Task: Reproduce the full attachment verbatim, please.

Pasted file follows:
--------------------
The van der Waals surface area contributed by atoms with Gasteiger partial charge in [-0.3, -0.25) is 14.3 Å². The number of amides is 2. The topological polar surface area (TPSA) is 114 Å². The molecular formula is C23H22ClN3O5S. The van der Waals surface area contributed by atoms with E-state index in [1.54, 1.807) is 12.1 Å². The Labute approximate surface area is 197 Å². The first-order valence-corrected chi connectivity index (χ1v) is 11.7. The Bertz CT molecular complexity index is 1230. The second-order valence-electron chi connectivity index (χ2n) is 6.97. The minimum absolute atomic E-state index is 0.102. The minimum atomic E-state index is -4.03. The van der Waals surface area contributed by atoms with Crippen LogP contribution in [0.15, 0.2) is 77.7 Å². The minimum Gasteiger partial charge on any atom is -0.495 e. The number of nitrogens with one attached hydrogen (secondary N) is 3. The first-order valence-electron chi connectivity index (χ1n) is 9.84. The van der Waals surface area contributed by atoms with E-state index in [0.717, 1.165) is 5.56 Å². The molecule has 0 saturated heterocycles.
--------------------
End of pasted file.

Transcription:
The van der Waals surface area contributed by atoms with Gasteiger partial charge in [-0.3, -0.25) is 14.3 Å². The number of amides is 2. The topological polar surface area (TPSA) is 114 Å². The molecular formula is C23H22ClN3O5S. The van der Waals surface area contributed by atoms with E-state index in [1.54, 1.807) is 12.1 Å². The Labute approximate surface area is 197 Å². The first-order valence-corrected chi connectivity index (χ1v) is 11.7. The Bertz CT molecular complexity index is 1230. The second-order valence-electron chi connectivity index (χ2n) is 6.97. The minimum absolute atomic E-state index is 0.102. The minimum atomic E-state index is -4.03. The van der Waals surface area contributed by atoms with Crippen LogP contribution in [0.15, 0.2) is 77.7 Å². The minimum Gasteiger partial charge on any atom is -0.495 e. The number of nitrogens with one attached hydrogen (secondary N) is 3. The first-order valence-electron chi connectivity index (χ1n) is 9.84. The van der Waals surface area contributed by atoms with E-state index in [0.717, 1.165) is 5.56 Å². The molecule has 0 saturated heterocycles.